The protesters assembled in San Clemente, near the city's pier, before marching a half-mile through town joined by drivers who honked in support.
Leigh Dundas, a human rights attorney, said she was concerned about public health and joined in the rally because she was equally concerned about the need to "defend constitutional rights."
"I understand there is a virus. I understand that it is serious, but the Constitution was meant to be used in times such as these," Dundas told FOX11. "I don't believe that locking us indefinitely in our houses with very few of our First Amendment rights for a period of months, possibly years, is something that is allowed under the Constitution even with the gravity of the virus."
Demonstrators on Sunday in San Clemente, Calif. gathered to protest California's stay-at-home order meant to slow the spread of coronavirus. (FOX11)
The group in Southern California was one of many protests that have gathered in the last week as some Americans have chosen to publically share their concerns over their livelihoods and infringements on their freedom.
Shutdowns related due to COVID-19 have disrupted all aspects of American life on an economic, social, religious and cultural level.
Small-government groups and supporters of President Trump have in turn staged demonstrations in several cities in both Republican and Democratic-led states. The largest protest drew thousands to Lansing, Mich., on Wednesday, and others have featured hundreds in several states.
President Trump defends protests against stay-at-home orders as there is a growing resistance; Congressman Brian Mast weighs in.
The president has said people have "cabin fever" and want to "get their life back," and last week appeared to give his endorsement to the demonstrations, tweeting calls on Friday to "LIBERATE" Minnesota, Virginia, and Michigan — all of which have Democratic governors.
Attendees of the Sunday rally in San Clemente did not practice social distancing guidelines by standing close together and many did not wear masks.
Hundreds gathered Sunday in San Clemente, Calif., gathered to protest California's stay-at-home order meant to slow the spread of coronavirus. (FOX11)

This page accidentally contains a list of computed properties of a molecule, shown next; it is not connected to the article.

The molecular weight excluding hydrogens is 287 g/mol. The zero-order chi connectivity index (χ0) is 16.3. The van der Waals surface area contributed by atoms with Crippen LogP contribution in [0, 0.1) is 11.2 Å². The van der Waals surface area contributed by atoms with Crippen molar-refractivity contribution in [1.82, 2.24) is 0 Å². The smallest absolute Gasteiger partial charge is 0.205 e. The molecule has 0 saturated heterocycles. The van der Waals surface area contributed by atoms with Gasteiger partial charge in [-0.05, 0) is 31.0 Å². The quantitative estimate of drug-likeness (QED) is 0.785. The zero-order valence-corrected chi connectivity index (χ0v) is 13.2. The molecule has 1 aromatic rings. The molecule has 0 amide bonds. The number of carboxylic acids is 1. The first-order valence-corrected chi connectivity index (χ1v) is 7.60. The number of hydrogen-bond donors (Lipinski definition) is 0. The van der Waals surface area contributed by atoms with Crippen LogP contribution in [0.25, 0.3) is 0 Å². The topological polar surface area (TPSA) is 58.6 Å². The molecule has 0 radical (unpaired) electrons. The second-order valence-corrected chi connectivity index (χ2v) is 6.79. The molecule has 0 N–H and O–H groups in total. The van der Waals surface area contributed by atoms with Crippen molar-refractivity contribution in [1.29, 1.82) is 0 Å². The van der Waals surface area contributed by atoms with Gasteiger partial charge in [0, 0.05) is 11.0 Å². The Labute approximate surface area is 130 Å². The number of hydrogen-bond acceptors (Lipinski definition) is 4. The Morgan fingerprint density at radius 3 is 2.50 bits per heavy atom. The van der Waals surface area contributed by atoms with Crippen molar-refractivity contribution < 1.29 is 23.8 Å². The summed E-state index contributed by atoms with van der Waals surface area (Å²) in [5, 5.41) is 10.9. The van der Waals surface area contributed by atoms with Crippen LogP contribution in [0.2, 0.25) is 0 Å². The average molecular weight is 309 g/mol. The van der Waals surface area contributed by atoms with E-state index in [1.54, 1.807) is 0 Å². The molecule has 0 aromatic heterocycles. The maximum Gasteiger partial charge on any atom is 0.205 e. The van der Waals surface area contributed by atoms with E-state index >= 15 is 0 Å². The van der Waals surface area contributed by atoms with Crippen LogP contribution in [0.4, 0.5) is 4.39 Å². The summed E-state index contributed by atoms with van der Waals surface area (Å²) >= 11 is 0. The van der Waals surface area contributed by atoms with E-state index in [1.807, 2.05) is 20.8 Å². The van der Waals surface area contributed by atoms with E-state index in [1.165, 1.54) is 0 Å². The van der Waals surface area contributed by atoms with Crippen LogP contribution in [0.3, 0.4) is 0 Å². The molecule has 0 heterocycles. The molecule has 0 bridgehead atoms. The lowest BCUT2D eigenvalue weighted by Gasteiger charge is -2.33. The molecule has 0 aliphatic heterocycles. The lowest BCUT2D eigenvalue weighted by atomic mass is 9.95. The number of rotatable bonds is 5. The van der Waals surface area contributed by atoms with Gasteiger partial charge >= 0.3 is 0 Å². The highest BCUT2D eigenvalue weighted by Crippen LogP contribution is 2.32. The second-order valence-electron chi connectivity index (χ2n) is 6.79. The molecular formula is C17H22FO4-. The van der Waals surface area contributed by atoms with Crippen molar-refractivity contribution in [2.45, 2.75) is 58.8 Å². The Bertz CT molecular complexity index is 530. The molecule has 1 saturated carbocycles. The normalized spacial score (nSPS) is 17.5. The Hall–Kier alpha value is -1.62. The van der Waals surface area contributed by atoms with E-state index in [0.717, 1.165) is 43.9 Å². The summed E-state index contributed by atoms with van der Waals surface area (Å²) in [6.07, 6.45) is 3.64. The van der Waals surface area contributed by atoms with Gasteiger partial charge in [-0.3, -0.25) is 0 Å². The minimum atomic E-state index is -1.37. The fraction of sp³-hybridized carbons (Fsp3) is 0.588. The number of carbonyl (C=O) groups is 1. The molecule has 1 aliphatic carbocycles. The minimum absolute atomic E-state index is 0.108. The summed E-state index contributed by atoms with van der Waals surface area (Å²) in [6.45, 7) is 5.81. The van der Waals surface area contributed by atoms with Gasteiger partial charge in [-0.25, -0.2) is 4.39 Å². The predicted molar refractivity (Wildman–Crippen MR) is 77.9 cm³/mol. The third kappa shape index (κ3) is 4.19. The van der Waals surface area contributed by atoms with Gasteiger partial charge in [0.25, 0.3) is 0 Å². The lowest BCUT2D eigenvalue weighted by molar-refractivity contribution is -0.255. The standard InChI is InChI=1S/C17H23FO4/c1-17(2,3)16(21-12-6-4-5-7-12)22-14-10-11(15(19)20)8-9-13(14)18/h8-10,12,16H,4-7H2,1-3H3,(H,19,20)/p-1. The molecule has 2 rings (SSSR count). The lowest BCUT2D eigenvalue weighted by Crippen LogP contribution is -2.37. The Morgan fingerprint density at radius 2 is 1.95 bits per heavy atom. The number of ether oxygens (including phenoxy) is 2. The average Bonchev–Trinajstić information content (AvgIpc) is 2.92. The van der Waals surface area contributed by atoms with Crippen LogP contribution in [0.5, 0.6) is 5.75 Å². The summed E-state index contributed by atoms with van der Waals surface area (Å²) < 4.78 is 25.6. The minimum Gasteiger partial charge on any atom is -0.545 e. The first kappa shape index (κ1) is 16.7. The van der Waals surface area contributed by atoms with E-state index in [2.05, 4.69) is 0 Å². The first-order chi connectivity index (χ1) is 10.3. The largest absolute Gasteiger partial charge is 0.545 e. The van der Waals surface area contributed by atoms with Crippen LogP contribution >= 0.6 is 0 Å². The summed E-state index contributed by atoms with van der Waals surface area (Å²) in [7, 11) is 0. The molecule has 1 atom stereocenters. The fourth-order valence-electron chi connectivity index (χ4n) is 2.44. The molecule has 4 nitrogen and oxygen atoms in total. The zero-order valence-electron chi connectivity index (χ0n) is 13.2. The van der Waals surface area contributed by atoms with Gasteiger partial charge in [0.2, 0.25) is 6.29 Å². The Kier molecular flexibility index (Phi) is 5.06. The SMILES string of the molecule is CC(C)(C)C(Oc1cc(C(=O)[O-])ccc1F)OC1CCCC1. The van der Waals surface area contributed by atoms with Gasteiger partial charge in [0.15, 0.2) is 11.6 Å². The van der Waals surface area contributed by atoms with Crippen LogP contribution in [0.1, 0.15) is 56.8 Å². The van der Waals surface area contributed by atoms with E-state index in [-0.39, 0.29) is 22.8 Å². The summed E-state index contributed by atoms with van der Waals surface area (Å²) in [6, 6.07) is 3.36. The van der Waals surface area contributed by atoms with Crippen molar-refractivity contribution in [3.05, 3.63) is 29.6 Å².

Many were pictured wearing red, white and blue clothing, hugging, and carrying signs that read “No Liberty, No Life, Re-open California,” “Our Freedom Is Not Yours to Take," and "Pandemics does NOT cancel our Constitutional rights!! Freedom over fear."
Hundreds gathered Sunday in San Clemente, Calif. gathered to protest California's stay-at-home order meant to slow the spread of coronavirus.
The few who appeared to counterprotest the rally said they thought the stay-at-home order was necessary and that officials should not ease restrictions.
"We don't have enough adequate information for us to really bring society back to the point where we are," Michelle Carney told FOX11.
Protesters in states like Michigan and Kentucky push their governors to get back to work; Mike Tobin has an update.
Donna Vidrine, who has worked as a nurse for over 40 years, told FOX11 she thought the demonstrators were "disrespecting the health care professionals."
"Nurses and doctors do not have the choice to stay home," Vidrine told FOX11. "We have to take care of these people who are gathering against the rules of the city of San Clemente."
There were heated moments between the two groups, but the Orange County Sheriff’s Department told the Orange County Register that no arrests or citations were reported.
Protesters also took aim at the media covering the event with signs such as "The Media Is the Virus.”
Hundreds gathered Sunday in San Clemente, Calif. gathered to protest California's stay-at-home order meant to slow the spread of coronavirus. (FOX11)
A photographer from FOX11 was intentionally coughed on by a protester who did not agree with news coverage, but is expected to be OK, according to the station.
California Gov. Gavin Newsom said over the weekend that protesters should practice social distancing and "do so safely" when expressing their free speech.
“This virus knows no political ideology. It doesn’t know if you’re a Republican or Democrat, supporting the president, opposing the president,” the governor said Saturday. “Practice physical distancing. Make sure that you’re not infecting others. Even if you feel healthy, you have no symptoms, you’re asymptomatic. You can spread this.”